We’re now approaching an era where energy must be conserved and sourced from renewable and eco-friendly sources. Otherwise, we’ll be adding to the burden that nature is enduring right now caused by the toxic amount of pollution present in its air, land and waters.
Now that the masses are becoming more aware of the current situation that nature is in and as the environmental problems of the world are becoming more discernible, greenhouses are becoming more in demand.
Millennials, Generation X and Y, the homebuyers of the future have spoken. According to a survey carried out by The Guardian, two-thirds of millennials “buy as many eco-friendly products as they can.” And, in another survey, 66 percent of global respondents said that they support products and services that aim to make a positive environmental impact.
The point is, buying an energy-efficient or an eco-friendly home today will not only allow you to contribute to the reduction of harmful gasses present in the environment, but you’re also guaranteed a property that will still be in demand 50 years from now.
At last, you’ve found your glamorous blue front door matching the modern architectural details of your two-storey, 4-bedroom, 2-bath home. Unfortunately, it sits right in the middle of a budding global city – construction, noise, smoke, dust and everything that’s not nice.
Whether you are in Noble Park or Melbourne. Make sure that when you spot your dream home, you visit it during the day, during the night, weekdays and weekends. Or at least, ask what happens during those times.
Look around. Are there bars nearby? Karaoke? Construction? Are there any major plans for the neighbourhood in the next months to come that may disrupt your sleep schedule or your work from home?
There are some complexes that do not allow pets, outdoor activities, certain levels of noise and the like. This information will always be available at the front desk, the neighbourhood’s office, the town hall or even online.
First of all, what’s a mortgage? And what are your options?
A mortgage is simply a type of loan you get from a bank or an individual lender to finance your home. And, there are many types of mortgages which vary in length and interest rates.
Each option suits different needs and criteria. For example, for homebuyers that can pay a steady fee monthly and are more comfortable budgeting monthly, fixed-rate mortgage is for them. For those that like a little bit of freedom, Standard Variable Rate (SVR) is for them. SVR allows you to overpay monthly or abandon the mortgage at any time.
It’s best to consult a mortgage broker. They are professionals who can help you sort out finances when buying a house and they will save you a fortune in choosing the right mortgage options suitable for you. These professionals look deep into your economic status, your income, expenses and other conditions before they calculate which payment path to take.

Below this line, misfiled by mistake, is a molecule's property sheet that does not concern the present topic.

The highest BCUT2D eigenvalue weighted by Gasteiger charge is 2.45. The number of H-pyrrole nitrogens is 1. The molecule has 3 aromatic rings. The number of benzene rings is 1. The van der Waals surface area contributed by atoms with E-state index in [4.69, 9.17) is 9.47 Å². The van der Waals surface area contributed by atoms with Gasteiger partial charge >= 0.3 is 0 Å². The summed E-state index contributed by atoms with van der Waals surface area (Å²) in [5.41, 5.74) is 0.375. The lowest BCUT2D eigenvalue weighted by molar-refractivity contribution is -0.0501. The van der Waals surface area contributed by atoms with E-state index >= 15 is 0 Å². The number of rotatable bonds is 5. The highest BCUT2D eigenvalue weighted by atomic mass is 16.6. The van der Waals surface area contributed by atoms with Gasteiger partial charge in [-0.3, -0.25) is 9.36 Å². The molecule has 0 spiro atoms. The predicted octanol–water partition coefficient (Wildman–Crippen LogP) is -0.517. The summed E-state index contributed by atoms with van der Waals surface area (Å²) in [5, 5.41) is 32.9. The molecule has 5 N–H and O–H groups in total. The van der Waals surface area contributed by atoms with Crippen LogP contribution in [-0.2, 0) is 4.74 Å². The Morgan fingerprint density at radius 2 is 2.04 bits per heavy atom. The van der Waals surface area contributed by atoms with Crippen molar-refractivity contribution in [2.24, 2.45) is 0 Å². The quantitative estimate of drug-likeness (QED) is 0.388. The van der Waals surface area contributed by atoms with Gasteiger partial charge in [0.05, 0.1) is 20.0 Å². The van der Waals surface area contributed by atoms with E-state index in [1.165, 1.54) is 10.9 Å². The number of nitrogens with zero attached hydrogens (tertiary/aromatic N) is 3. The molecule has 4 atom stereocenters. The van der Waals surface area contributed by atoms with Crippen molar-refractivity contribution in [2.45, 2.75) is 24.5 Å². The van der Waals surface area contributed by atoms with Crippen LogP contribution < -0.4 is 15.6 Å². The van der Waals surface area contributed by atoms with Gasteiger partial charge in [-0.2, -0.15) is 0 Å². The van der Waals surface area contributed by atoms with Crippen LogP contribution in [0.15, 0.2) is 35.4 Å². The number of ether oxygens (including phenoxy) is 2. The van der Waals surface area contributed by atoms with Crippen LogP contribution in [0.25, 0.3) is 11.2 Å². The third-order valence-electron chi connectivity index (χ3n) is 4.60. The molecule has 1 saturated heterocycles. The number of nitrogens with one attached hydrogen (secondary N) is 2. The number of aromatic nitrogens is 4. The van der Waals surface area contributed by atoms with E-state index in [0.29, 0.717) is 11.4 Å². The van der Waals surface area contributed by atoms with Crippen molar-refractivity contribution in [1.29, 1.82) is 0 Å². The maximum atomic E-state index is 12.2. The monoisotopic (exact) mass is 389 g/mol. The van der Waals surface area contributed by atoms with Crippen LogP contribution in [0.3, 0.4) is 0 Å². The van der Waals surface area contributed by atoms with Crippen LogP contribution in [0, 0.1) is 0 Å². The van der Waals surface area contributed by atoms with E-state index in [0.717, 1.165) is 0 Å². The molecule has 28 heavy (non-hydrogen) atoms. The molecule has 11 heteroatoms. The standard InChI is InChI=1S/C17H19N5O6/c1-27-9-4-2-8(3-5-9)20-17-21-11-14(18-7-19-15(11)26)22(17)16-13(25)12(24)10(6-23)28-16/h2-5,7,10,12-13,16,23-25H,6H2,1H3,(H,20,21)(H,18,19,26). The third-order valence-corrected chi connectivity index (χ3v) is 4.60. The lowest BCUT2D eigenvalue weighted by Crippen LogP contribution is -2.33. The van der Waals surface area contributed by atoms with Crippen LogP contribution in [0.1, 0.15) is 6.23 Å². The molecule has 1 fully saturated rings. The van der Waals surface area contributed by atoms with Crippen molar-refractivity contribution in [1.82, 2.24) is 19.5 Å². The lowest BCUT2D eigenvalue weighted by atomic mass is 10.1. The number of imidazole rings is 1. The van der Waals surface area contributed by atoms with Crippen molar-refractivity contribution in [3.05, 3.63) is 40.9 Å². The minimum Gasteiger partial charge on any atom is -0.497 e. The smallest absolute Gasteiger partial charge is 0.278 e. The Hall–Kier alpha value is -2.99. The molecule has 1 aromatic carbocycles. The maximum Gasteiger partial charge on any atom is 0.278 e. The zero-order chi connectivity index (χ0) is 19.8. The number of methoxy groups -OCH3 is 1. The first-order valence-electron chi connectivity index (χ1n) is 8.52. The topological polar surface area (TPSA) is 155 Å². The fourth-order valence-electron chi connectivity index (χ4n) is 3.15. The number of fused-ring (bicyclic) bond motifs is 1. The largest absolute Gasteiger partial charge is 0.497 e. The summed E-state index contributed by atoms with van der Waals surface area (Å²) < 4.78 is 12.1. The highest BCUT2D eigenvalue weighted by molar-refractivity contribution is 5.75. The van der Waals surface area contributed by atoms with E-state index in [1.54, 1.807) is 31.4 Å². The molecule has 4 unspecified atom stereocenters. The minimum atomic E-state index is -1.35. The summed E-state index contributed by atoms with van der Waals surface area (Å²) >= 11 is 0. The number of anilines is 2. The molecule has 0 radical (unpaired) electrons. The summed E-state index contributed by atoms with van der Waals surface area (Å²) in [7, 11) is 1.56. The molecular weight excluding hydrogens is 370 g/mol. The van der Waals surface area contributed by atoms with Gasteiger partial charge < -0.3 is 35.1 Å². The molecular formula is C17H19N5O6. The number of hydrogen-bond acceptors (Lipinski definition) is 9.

Don’t get too excited about buying that house without getting a mortgage pre-approval. Also don’t make any offers without a pre-approval or having spoken to a mortgage broker prior. Don’t negotiate anything with a seller without a pre-approval.
Almost all the time, the bank’s estimate versus your estimate of what house you can afford will have a large difference, and making a move on a listed property without a pre-approval can only end up in disappointment.
Before making any bids, make sure you have the bank’s approval or you’ll be wasting your agent’s and seller’s time if you don’t get that loan you thought you had.
A Competitive Real Estate Agent
There will always be an abundance of houses for sale and combing through the myriad of choices alone as a homebuyer is not practical.
House hunting is a time-consuming and exhausting endeavour that no homebuyer should do alone. As a homebuyer, you have a lot of responsibilities that are more important. This is why it is more practical to seek the assistance of a competitive local agent who can take such heavy load off your shoulders.
A common misconception about real estate agents is that they only exist to milk you cash-dry, but that’s totally wrong. In fact, it’s the complete opposite.
It is the real estate agent’s responsibility to give you the best deal and to make the most out of your budget. One of their jobs it to compare prices of properties listed on the market and help with finding the most viable option depending on your budget and needs. Real estate agents get paid by commission or a percentage of the sold property’s price by the seller.
Always Look for a Better Deal
It’s pretty obvious that you need to look for “the good” deal, but that’s the thing, although obvious, most homebuyers miss the right opportunities and the best deals.
Buying a house may only come once in a lifetime. There’s no need to rush. Take your time. List all your choices down and pick the best choice.
Keep in mind that you can only find the best deal if you know how to let go of the good deals you find. When buying a house, you don’t need to rush. You don’t need to buy the first piece of property that meets your needs. Because, most of the time, there’s going to be a better deal that’s waiting for you to discover.